CHRISTOPHER COPPERS :
What place does media and technology have in our lives? To what extent have we become image addicts? I question our relationship with and behavior toward the omnipresence of images and offer a variation on the media’s overconsumption.
I grew up with a curious eye for the world around me and with a taste for constantly surpassing my own work and the work of my parents, both photographers. I also developed a passion for books and magazines that I collected from the age of ten. Throughout my artistic education I explored the theme of graphic contamination: take a picture and tear it to see what you can get out of it, or try a paradoxical approach of controlled “creative destruction”. I spent hours playing on an image with a cutter to give another value to a magazine or book a second life, through an exploration of textures, materials and reliefs. .. I have even resorted to a resin technique, which permeates the paper. I am particularly interested in the status media has been given in people’s lives. For some, magazines have become almost a religion, a mandatory manual for their everyday lives. Indeed, they explain how to eat, how to deal with our sexual, sentimental, and social lives…”
By considering paper prints from different angles, to 3D, to using my waste, my means of expression evolved and revealed my views on contemporary society. It is no wonder that one of my recurring themes is sexuality, a pillar of our social behaviour: “Despite the emancipation of ’68, sexuality is today both pervasive and taboo. It has been taken hostage by the media, but on a personal level it has almost become has-been to broach the subject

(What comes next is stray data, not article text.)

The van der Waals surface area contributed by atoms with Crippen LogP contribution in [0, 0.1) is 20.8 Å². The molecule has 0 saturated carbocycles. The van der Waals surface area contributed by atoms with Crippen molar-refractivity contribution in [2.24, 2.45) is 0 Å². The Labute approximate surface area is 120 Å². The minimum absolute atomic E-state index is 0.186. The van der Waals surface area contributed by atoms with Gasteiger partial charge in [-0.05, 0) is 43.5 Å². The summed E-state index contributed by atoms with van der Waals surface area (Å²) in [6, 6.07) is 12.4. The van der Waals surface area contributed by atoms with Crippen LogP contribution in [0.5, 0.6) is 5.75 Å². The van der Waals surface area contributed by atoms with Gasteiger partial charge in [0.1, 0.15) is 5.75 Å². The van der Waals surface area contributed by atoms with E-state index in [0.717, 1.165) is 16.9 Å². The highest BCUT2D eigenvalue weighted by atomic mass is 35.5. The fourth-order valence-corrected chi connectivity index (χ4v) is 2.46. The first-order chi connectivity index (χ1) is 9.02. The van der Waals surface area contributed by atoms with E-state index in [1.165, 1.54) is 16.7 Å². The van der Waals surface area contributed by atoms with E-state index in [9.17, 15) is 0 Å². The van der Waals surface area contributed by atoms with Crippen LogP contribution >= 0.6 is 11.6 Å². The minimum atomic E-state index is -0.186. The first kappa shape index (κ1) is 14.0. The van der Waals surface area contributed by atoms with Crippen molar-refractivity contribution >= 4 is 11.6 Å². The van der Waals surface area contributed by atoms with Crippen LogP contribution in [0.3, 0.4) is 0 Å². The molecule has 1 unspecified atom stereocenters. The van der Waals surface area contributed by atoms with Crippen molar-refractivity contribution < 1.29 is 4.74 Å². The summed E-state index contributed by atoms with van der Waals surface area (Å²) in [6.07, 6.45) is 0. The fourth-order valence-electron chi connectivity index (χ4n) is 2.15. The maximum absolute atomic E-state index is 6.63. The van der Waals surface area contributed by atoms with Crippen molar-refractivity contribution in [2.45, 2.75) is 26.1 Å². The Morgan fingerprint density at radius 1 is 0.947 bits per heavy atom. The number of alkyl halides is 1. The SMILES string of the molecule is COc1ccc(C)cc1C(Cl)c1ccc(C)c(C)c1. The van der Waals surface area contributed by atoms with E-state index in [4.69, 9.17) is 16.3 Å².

By conceptualizing our society’s media deviances, my passionate relationship to glossy paper and to image asserted itself and grew in an ever more inventive fashion. Indeed, we find here my 3D cut covers, but this time with an imbedded iPod, broadcasting a series of images that enhance or provide additional meaning to the paper image. By playing with our collective unconscious minds, I question our relationship to the dictatorship of images. While watching TV in the U.S., I constantly had to deal with programs being incessantly cut by ads; we are literally held hostage! Reality TV dependency is also a fascinating subject. Is it voyeurism, the desire to enter other people’s lives? How long will we try to cure our tiredness and boredom with such emptiness? The purpose is bitter, but I refuse to pass as an activist: “Media manipulation is omnipresent. I do not, however, reject it.